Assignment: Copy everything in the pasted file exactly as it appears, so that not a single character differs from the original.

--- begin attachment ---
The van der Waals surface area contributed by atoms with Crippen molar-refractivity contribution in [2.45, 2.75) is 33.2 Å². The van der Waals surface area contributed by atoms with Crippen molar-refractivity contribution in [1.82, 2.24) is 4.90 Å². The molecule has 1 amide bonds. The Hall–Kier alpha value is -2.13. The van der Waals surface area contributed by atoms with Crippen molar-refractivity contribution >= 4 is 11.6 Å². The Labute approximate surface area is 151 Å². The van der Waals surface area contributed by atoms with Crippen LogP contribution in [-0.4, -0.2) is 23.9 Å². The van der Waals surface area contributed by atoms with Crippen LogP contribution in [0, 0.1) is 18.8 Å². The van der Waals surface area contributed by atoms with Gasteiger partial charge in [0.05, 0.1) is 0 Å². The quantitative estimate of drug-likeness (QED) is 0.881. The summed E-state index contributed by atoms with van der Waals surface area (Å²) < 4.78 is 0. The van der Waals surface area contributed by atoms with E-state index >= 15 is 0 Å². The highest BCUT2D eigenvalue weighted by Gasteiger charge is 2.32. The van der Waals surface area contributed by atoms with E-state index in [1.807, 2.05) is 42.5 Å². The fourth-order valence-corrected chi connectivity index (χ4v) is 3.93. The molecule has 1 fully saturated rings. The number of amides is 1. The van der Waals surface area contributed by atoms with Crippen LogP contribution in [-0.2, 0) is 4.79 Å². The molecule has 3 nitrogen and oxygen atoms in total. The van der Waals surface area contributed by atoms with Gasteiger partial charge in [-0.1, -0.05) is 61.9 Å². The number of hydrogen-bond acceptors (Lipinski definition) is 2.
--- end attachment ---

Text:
The van der Waals surface area contributed by atoms with Crippen molar-refractivity contribution in [2.45, 2.75) is 33.2 Å². The van der Waals surface area contributed by atoms with Crippen molar-refractivity contribution in [1.82, 2.24) is 4.90 Å². The molecule has 1 amide bonds. The Hall–Kier alpha value is -2.13. The van der Waals surface area contributed by atoms with Crippen molar-refractivity contribution >= 4 is 11.6 Å². The Labute approximate surface area is 151 Å². The van der Waals surface area contributed by atoms with Crippen LogP contribution in [-0.4, -0.2) is 23.9 Å². The van der Waals surface area contributed by atoms with Crippen LogP contribution in [0, 0.1) is 18.8 Å². The van der Waals surface area contributed by atoms with Gasteiger partial charge in [0.05, 0.1) is 0 Å². The quantitative estimate of drug-likeness (QED) is 0.881. The summed E-state index contributed by atoms with van der Waals surface area (Å²) < 4.78 is 0. The van der Waals surface area contributed by atoms with E-state index >= 15 is 0 Å². The highest BCUT2D eigenvalue weighted by Gasteiger charge is 2.32. The van der Waals surface area contributed by atoms with E-state index in [1.807, 2.05) is 42.5 Å². The fourth-order valence-corrected chi connectivity index (χ4v) is 3.93. The molecule has 1 fully saturated rings. The number of amides is 1. The van der Waals surface area contributed by atoms with Crippen LogP contribution in [-0.2, 0) is 4.79 Å². The molecule has 3 nitrogen and oxygen atoms in total. The van der Waals surface area contributed by atoms with Gasteiger partial charge in [-0.1, -0.05) is 61.9 Å². The number of hydrogen-bond acceptors (Lipinski definition) is 2.